Published at 08:29 on 5 September 2018
In this article, Cliff Mass claims the recent spate of wildfires (and wildfire smoke) in this region doesn’t have much to do with climate change, and that we’re merely returning to normal, smoky summers. Cited as evidence are statistics for area burned in Oregon and historical anecdotes about fires and smoke in Washington.
Missing is virtually any mention of fires in British Columbia. That’s highly significant, for two reasons:
- Most of the wildfire smoke the Seattle region has experienced in the last two summers has been from fires in BC, and
- In BC, unlike Oregon, the area burned is setting all-time records. This happened both last year and this year, in fact: 2017 set an all-time record for the province, and then 2018 bested 2017’s record.
It gets worse: there is plenty of evidence that the unprecedented size and severity of BC’s fires is related to global warming. The worst fires in BC are in the interior, in areas of lodgepole pine forest. Those forests are burning because they are full of diseased and dying trees. So many trees are diseased and dying because the population of pine beetles has exploded. The population of beetles has exploded because winters no longer have the extremes of cold that they used to.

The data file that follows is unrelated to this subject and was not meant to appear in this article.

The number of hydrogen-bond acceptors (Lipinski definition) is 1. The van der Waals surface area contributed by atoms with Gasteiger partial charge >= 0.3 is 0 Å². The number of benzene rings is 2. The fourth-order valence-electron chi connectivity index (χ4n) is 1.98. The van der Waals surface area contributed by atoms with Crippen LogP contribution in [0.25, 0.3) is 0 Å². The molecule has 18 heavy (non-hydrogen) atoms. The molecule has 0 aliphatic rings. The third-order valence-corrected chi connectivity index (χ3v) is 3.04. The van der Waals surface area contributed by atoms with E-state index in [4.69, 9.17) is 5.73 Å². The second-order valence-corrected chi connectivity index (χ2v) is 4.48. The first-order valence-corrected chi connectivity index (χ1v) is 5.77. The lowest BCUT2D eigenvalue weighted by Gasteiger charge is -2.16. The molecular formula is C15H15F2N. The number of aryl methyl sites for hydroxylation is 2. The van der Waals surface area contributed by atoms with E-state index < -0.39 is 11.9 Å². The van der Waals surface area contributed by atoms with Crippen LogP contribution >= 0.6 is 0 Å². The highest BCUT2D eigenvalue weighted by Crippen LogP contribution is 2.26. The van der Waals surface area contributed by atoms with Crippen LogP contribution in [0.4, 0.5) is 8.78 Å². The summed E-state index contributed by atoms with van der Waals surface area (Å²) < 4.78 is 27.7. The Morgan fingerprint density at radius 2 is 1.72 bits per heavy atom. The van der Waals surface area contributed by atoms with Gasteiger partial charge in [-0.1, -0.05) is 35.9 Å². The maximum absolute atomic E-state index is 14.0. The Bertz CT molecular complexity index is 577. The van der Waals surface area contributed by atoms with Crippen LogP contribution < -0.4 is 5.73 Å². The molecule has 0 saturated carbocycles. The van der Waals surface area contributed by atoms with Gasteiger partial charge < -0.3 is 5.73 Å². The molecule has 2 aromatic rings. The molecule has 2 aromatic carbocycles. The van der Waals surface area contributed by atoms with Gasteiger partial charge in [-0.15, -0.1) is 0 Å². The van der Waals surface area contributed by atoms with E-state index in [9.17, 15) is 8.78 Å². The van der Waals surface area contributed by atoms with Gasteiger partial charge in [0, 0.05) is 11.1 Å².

Winters with fewer extremes of cold are precisely the sort of thing one would expect in a warming climate. Winter cold waves originate in the arctic and move south, and it is the regions closer to the poles whose temperature changes the most as global average temperatures change.
Yet despite all the above, British Columbia is almost completely absent from Mass’s blog post. I find this highly curious, to the point that I find it difficult to understand how it could be a chance accidental oversight.
Mass prides himself on being a political centrist, and I believe he has just illustrated how centrism is an ideology like any other, and centrists are subject to their political biases blinding them to obvious realities, just like those to the left and the right of the center.
The biggest problem with centrism is that if one side claims 2 + 2 = 4, and the other claims 2 + 2 = 5, you do not arrive at a correct answer by averaging the two and concluding that 2 + 2 = 4.5.